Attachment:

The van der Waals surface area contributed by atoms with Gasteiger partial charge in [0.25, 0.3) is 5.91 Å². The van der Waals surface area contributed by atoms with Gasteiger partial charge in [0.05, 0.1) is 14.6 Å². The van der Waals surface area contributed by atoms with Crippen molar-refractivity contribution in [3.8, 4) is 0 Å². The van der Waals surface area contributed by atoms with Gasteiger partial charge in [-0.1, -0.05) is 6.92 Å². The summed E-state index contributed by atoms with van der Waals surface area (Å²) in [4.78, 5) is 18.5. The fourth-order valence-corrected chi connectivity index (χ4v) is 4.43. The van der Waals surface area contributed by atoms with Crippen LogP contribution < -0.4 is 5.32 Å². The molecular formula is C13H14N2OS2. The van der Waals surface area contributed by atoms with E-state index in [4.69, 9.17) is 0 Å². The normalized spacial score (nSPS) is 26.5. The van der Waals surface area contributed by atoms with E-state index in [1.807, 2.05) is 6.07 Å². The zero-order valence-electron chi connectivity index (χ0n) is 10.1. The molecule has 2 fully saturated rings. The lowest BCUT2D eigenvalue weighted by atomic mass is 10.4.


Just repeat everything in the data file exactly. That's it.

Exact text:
The van der Waals surface area contributed by atoms with Gasteiger partial charge in [0.25, 0.3) is 5.91 Å². The van der Waals surface area contributed by atoms with Gasteiger partial charge in [0.05, 0.1) is 14.6 Å². The van der Waals surface area contributed by atoms with Crippen molar-refractivity contribution in [3.8, 4) is 0 Å². The van der Waals surface area contributed by atoms with Gasteiger partial charge in [-0.1, -0.05) is 6.92 Å². The summed E-state index contributed by atoms with van der Waals surface area (Å²) in [4.78, 5) is 18.5. The fourth-order valence-corrected chi connectivity index (χ4v) is 4.43. The van der Waals surface area contributed by atoms with Crippen LogP contribution < -0.4 is 5.32 Å². The molecular formula is C13H14N2OS2. The van der Waals surface area contributed by atoms with E-state index in [4.69, 9.17) is 0 Å². The normalized spacial score (nSPS) is 26.5. The van der Waals surface area contributed by atoms with E-state index in [1.807, 2.05) is 6.07 Å². The zero-order valence-electron chi connectivity index (χ0n) is 10.1. The molecule has 2 fully saturated rings. The lowest BCUT2D eigenvalue weighted by atomic mass is 10.4.